This preoccupation isn’t healthy. We should focus on the people in our lives today. In spite of that, there are things I don’t want to forget to tell him if he exists and occasionally write them in a letter to him for later. However, respect the people in your life today not because of a mythical future being, but because they are children of God. Leslie was Eric’s future wife thus he should have been respecting her because it was the right thing to do and because he shouldn’t have been awakening love before the time was right. If Anna had stopped to listen to the stories of the girls from her fiancé’s past she might have learned that they took pieces of his heart, but she would have hopefully learned all the ways that they made him a stronger and better person. How their impact on this life would make him a better husband for her.

I would like my husband to be a virgin when I marry him. Not because he somehow didn’t have the opportunity to partake in a sexual encounter, but because he was respectful and patient. I want him to be a virgin because he chose not to have sex until he was able to take full responsibility for whatever consequences might follow and back passion with commitment. If he is a widower I want him to have loved someone well. If he is a divorcee, I want him to have learned from his mistakes and have grown into a better person.

Male Pursuit

The “Purity Culture” promoted the idea that men should do the pursuing and women should demurely wait for them. This is culturally correct, but it isn’t particularly Biblical and or a good foundation for a superior marriage. Other secular gurus should as Steve Harvey and Matthew Hussey base their advice around the male desire to pursue and conquer.

As we examine Biblical stories, we see some of the most beautiful love stories such as those of Adam and Eve, Isaac and Rebekah and even Boaz and Ruth demonstrate that a godly man treasures what he has been given by God. Sure, these men fought for their women. They cherished them. They treasured them. Yet, their beautiful wives tumbled into their laps before they had the opportunity to pursue. In contrast, the story of David shows him pursuing women, but shortly their love story would fizzle out after he was off in pursuit of another woman.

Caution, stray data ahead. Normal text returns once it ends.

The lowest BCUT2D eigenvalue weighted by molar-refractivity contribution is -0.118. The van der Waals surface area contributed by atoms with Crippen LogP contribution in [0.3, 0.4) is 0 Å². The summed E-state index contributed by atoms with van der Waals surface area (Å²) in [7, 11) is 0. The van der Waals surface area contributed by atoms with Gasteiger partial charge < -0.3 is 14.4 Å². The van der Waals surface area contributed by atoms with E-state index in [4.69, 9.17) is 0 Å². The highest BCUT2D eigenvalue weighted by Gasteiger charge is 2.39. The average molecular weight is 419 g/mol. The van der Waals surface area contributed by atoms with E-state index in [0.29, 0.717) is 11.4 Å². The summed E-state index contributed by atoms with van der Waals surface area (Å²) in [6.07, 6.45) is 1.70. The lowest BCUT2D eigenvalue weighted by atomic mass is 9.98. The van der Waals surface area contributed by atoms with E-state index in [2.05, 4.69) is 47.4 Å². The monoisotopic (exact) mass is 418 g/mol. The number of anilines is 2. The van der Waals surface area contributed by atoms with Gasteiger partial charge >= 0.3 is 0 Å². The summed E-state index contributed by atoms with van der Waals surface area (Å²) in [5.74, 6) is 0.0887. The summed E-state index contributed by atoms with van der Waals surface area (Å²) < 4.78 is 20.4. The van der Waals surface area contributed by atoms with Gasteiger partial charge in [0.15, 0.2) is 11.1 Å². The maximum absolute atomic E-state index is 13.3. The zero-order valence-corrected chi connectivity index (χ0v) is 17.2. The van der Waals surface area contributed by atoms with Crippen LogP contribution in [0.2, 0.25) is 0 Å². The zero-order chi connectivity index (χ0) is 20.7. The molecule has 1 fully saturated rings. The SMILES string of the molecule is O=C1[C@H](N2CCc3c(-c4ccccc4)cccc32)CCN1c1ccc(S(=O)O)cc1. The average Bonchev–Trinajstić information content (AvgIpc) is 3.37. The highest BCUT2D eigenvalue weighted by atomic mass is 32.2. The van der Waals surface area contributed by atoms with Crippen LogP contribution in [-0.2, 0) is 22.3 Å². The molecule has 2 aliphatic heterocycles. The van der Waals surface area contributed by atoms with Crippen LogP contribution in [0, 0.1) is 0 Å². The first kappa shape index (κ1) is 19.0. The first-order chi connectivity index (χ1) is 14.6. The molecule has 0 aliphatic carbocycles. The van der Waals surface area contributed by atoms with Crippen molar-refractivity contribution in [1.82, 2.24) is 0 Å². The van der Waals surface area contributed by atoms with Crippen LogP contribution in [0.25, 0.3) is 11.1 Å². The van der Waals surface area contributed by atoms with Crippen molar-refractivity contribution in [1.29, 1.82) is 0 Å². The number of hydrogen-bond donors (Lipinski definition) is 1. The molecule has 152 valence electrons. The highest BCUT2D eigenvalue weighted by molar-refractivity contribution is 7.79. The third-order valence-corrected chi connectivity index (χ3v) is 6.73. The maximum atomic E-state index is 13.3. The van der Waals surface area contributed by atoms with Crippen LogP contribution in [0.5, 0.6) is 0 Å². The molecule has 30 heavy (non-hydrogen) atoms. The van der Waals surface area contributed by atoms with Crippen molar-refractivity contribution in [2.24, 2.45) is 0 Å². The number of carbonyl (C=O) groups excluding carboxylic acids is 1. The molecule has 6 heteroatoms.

Stand back and allow a man to pursue not because it will create a better relationship, but because he likes it. It possible that you may have to stimulate him to pursue if that’s your cup of tea. Just keep in mind that at the end of the day it will be a foundation of having a relationship with Jesus that will keep your relationship grounded.

Decision Fear

While the concept of surrounding yourself with a wealth of wise counselors during the journey toward marriage is one thing from “Purity Culture” I admire, it is easy to take it too far. Paralyzed with fear, it is very easy to let others make a decision for us because we don’t trust ourselves. You are the one who will spend the rest of your lives with this person. In the end, you have to make the decision.

Rely on your parents, siblings and best friends to point out red flags and make observations. Demand logical arguments from them about their perceptions. Don’t take any short cuts. You do the work. You fast and pray. God will give you an answer just as readily as he will give them. You need to be at peace that this is where God is leading.

Is there anything else about “Purity Culture” that should be thrown out?